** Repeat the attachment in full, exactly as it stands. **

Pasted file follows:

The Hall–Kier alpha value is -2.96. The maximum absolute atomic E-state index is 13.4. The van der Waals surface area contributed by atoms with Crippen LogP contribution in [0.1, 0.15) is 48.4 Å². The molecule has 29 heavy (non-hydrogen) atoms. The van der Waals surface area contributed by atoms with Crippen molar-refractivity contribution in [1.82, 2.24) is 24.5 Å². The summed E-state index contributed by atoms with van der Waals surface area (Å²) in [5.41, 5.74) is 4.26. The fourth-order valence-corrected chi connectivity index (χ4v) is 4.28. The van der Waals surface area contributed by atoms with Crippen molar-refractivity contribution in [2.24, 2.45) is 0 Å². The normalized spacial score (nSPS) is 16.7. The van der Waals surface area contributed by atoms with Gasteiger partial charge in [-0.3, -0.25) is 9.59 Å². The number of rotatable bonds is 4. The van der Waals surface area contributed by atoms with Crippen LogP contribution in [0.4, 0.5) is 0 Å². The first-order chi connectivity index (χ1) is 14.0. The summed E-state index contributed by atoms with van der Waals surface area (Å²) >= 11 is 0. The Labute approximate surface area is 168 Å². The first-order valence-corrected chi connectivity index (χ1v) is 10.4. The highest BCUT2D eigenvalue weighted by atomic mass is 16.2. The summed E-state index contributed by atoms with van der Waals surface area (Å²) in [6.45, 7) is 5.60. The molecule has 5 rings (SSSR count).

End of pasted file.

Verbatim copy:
The Hall–Kier alpha value is -2.96. The maximum absolute atomic E-state index is 13.4. The van der Waals surface area contributed by atoms with Crippen LogP contribution in [0.1, 0.15) is 48.4 Å². The molecule has 29 heavy (non-hydrogen) atoms. The van der Waals surface area contributed by atoms with Crippen molar-refractivity contribution in [1.82, 2.24) is 24.5 Å². The summed E-state index contributed by atoms with van der Waals surface area (Å²) in [5.41, 5.74) is 4.26. The fourth-order valence-corrected chi connectivity index (χ4v) is 4.28. The van der Waals surface area contributed by atoms with Crippen molar-refractivity contribution in [2.24, 2.45) is 0 Å². The normalized spacial score (nSPS) is 16.7. The van der Waals surface area contributed by atoms with Gasteiger partial charge in [-0.3, -0.25) is 9.59 Å². The number of rotatable bonds is 4. The van der Waals surface area contributed by atoms with Crippen LogP contribution in [0.4, 0.5) is 0 Å². The first-order chi connectivity index (χ1) is 14.0. The summed E-state index contributed by atoms with van der Waals surface area (Å²) >= 11 is 0. The Labute approximate surface area is 168 Å². The first-order valence-corrected chi connectivity index (χ1v) is 10.4. The highest BCUT2D eigenvalue weighted by atomic mass is 16.2. The summed E-state index contributed by atoms with van der Waals surface area (Å²) in [6.45, 7) is 5.60. The molecule has 5 rings (SSSR count).